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  • Ren Gudino

Storms and Tornados: How to Stay Safe on the Interstate

Updated: May 2

Storm season is upon us and if you live in the southern states, that means it’s also time for tornados. It feels unfair that the weather is always a bit tumultuous right when summer is about to hit. If you’re planning on having any road trips, here’s some things to keep in mind just in case!

First off, let’s assume that you’ve already looked over your route. You’re aware of previous weather conditions and the possible detours and road damage you might encounter. Now let’s assume that you’ve also checked the weather in advance for your route. If you can’t delay your trip at all or a little rain turns into a severe thunderstorm or tornado, you might be unsure of what to do.

There are several concerns during a severe thunderstorm: flash flooding, low visibility, road conditions, and lightning strikes. If you can, pull over to the side of the road, turn off the car, and wait out the storm with your hazard lights on. If not, then drive slow—speed limits exist for optimal driving conditions and do not apply during storms. Keep your headlights on, doors and windows closed, avoid bridges, and try to pay attention to hazard lights and any warning signs. If you see the road is flooded ahead, stop and turn around. Cars can stall in 6 inches of water and 2 feet of water can carry a truck off the road. In the case of flooding, it’s hard to tell exactly how much water has collected. Plus, you can’t see the condition of the road beneath the water. A delay with a little more driving time is always better than getting stuck in the middle of your route.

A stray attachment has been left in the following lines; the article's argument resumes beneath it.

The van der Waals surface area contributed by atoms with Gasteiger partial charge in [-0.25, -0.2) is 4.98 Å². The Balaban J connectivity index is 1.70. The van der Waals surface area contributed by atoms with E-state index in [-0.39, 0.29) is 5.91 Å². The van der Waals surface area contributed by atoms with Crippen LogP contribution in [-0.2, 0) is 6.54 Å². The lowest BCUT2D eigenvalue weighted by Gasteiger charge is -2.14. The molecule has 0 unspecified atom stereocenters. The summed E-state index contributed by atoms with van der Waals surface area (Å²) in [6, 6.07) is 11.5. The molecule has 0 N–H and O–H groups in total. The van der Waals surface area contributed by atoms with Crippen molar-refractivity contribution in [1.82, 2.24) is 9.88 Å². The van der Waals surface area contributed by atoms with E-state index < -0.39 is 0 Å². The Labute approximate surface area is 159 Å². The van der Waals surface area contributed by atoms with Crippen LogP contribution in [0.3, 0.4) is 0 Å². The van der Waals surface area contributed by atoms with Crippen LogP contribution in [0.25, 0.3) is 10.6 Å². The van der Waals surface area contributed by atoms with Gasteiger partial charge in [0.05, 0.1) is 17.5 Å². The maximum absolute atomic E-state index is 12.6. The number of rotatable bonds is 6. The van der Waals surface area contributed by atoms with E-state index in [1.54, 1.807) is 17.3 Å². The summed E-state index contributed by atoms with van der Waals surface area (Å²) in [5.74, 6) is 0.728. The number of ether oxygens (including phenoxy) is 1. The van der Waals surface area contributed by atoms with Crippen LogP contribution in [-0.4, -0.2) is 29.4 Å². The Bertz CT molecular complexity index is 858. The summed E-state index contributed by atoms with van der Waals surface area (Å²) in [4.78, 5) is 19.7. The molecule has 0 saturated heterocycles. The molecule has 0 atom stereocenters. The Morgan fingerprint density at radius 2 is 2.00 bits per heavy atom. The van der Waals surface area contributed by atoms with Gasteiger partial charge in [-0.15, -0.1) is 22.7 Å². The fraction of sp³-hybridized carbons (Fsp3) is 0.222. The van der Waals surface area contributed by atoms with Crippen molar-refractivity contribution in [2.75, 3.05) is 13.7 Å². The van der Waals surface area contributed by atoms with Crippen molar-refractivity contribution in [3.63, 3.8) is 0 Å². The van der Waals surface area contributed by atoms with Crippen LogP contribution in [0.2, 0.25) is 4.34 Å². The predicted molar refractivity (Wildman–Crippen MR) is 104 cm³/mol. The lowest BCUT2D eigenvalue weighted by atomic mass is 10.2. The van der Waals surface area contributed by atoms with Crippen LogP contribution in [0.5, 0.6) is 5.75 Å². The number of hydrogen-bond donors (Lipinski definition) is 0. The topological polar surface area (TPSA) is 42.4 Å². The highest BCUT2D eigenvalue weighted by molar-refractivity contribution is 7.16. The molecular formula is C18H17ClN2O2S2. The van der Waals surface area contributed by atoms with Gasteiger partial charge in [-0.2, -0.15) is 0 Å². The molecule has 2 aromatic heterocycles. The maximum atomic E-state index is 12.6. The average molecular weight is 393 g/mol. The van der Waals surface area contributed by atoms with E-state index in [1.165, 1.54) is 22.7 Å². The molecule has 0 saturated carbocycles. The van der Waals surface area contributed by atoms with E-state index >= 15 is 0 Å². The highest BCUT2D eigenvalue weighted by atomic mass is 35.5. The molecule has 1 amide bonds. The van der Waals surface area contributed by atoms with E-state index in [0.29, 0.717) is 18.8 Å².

In the case of a tornado, the first goal is to seek underground shelter or a sturdy building. This is if you’re in a city or a town—you can replace a car but can’t replace your life. Do not try to outrun a tornado. Though you’re encouraged to stay inside your vehicle during a thunder storm, the opposite is true for a tornado. Instead, try to find a spot lower than the road such as a ditch or ravine, exit your vehicle and lay down on the ground. Try to find a flat area away from other vehicles and trees to avoid being possibly crushed by debris. Laying as flat as possible on the ground while covering your head is the safest option if you find yourself fighting a funnel.

Stay safe as you travel and if the safest option is to delay your trip or even take a pause in the middle of a drive, don’t fret about your itinerary. Take it slow and steady. If you should find yourself in a dangerous situation, follow these tips and best case scenario, you’ll end up with a cool story to tell!

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